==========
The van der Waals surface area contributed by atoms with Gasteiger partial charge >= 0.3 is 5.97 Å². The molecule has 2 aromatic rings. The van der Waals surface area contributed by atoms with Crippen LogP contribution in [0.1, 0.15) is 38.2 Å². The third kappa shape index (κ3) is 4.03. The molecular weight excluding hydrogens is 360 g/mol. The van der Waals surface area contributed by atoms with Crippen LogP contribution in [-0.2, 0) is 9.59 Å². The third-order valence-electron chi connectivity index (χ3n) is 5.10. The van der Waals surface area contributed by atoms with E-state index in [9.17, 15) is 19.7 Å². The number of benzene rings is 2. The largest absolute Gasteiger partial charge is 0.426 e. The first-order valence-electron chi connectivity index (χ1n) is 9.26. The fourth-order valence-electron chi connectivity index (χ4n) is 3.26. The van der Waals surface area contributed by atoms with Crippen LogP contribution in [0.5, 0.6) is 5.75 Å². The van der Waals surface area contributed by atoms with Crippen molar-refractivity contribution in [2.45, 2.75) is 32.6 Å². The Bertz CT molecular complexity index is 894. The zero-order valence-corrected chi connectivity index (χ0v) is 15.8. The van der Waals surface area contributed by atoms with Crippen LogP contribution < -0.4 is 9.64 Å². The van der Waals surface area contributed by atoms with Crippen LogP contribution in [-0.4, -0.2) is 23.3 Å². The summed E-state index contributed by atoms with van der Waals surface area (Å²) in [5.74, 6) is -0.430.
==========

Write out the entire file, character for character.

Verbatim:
The van der Waals surface area contributed by atoms with Gasteiger partial charge >= 0.3 is 5.97 Å². The molecule has 2 aromatic rings. The van der Waals surface area contributed by atoms with Crippen LogP contribution in [0.1, 0.15) is 38.2 Å². The third kappa shape index (κ3) is 4.03. The molecular weight excluding hydrogens is 360 g/mol. The van der Waals surface area contributed by atoms with Crippen LogP contribution in [-0.2, 0) is 9.59 Å². The third-order valence-electron chi connectivity index (χ3n) is 5.10. The van der Waals surface area contributed by atoms with E-state index in [9.17, 15) is 19.7 Å². The number of benzene rings is 2. The largest absolute Gasteiger partial charge is 0.426 e. The first-order valence-electron chi connectivity index (χ1n) is 9.26. The fourth-order valence-electron chi connectivity index (χ4n) is 3.26. The van der Waals surface area contributed by atoms with Crippen LogP contribution in [0.5, 0.6) is 5.75 Å². The van der Waals surface area contributed by atoms with Crippen molar-refractivity contribution in [2.45, 2.75) is 32.6 Å². The Bertz CT molecular complexity index is 894. The zero-order valence-corrected chi connectivity index (χ0v) is 15.8. The van der Waals surface area contributed by atoms with Crippen LogP contribution < -0.4 is 9.64 Å². The van der Waals surface area contributed by atoms with Crippen LogP contribution in [-0.4, -0.2) is 23.3 Å². The summed E-state index contributed by atoms with van der Waals surface area (Å²) in [5.74, 6) is -0.430.